And Cameron has an excuse. To keep his ConDem show on the road, he has to find raw meat the throw to the anti-EU hyenas roaming his back benches. Jim has no such need and Scots are generally more curious than hostile towards ‘foreigners’. Has Jim gone to Dublin and ask how the Irish fare in Europe? He would be told that their MEPs saunter down the corridor with a couple of bottles of Baileys to cut deals with the Danes or the Dutch, quietly line up ‘little’ countries so that, when the Merkozy faction is preoccupied, they stitch them up. How do you think the Spanish got such a sweet deal on pillaging our fish with trawlers built on EU subsidies?
Because you have to be on the field to play—let alone win—the game, Jim. And this angels-on-pinheads debate about whether Scotland would be in or out is for academics. We share a huge amount of culture with Europe. Go to Ulan Bator or Moghadishu if you want to see what foreign really means. Those people in Berlin or Barcelona or Brussels watch the same TV and—these days—even speak the same language as we do. Spend a couple of weeks with them and your biggest cultural problem will be they serve mustard with chips.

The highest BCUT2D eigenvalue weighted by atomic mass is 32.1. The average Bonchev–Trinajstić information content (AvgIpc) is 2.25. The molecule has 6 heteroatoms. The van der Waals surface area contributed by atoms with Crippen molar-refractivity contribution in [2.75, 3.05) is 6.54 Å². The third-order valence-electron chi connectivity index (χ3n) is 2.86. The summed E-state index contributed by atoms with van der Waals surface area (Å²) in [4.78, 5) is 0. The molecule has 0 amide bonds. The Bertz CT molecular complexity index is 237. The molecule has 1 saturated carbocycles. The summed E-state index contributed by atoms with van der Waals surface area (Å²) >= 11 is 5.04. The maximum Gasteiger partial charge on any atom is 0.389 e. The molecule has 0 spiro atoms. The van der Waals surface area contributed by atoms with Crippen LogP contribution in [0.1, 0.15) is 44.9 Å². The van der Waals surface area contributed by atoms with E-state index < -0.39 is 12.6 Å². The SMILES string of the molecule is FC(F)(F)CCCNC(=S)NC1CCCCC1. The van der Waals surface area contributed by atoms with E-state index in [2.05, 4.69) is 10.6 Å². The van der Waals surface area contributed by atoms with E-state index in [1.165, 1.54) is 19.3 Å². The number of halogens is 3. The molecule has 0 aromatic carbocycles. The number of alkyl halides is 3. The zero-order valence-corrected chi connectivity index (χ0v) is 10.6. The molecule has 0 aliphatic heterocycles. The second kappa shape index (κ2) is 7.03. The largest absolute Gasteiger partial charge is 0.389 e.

The idea that 260m educated, business-oriented and (at least in the German case) hard-working neighbours would not want a country like ours, with most of Europe’s oil, half of its fish, almost all of its marine renewables, a world reputation for pluck, grit and dry humour and (& here’s the clincher) an enviable record of taking on the truculent English and winning, as a necessary part of any European Union seems myopic to the point of being thrawn about it. Even the Spanish will want us. Within 20 years, they’ll be importing our water by the tanker-load—as well as our fish.
Everyone on this island needs to understand that Scotland is actually one of the most desirable friends that Europe could have. Most of Europe already knows this (talk to them). But, though the SNP are doing their best to explain this to our benighted neighbours dahn saaff, fixated as they are on circling their rickety wagons and trapping us with them, we also have well intentioned little-Scotlanders like Jim reciting his own version of “we’re too poor…too wee…etc”. Enough, already!
The Scots may not have built half the known world but our diaspora dwarfs any other in its achievements. It wasn’t fearties who built the Hudson’s Bay Company or Jardine Matheson any more than it was ninety-minute patriots who stood their ground with the Bruce. I want Jim Sillars and any who still think like him to have their say—and the time to reflect how Europe was once part of every step Scotland made forward, whether as Flemish merchants, Russian admirals, French exiles or Swedish generals.
Time we remembered our long heritage and who our real friends have always been.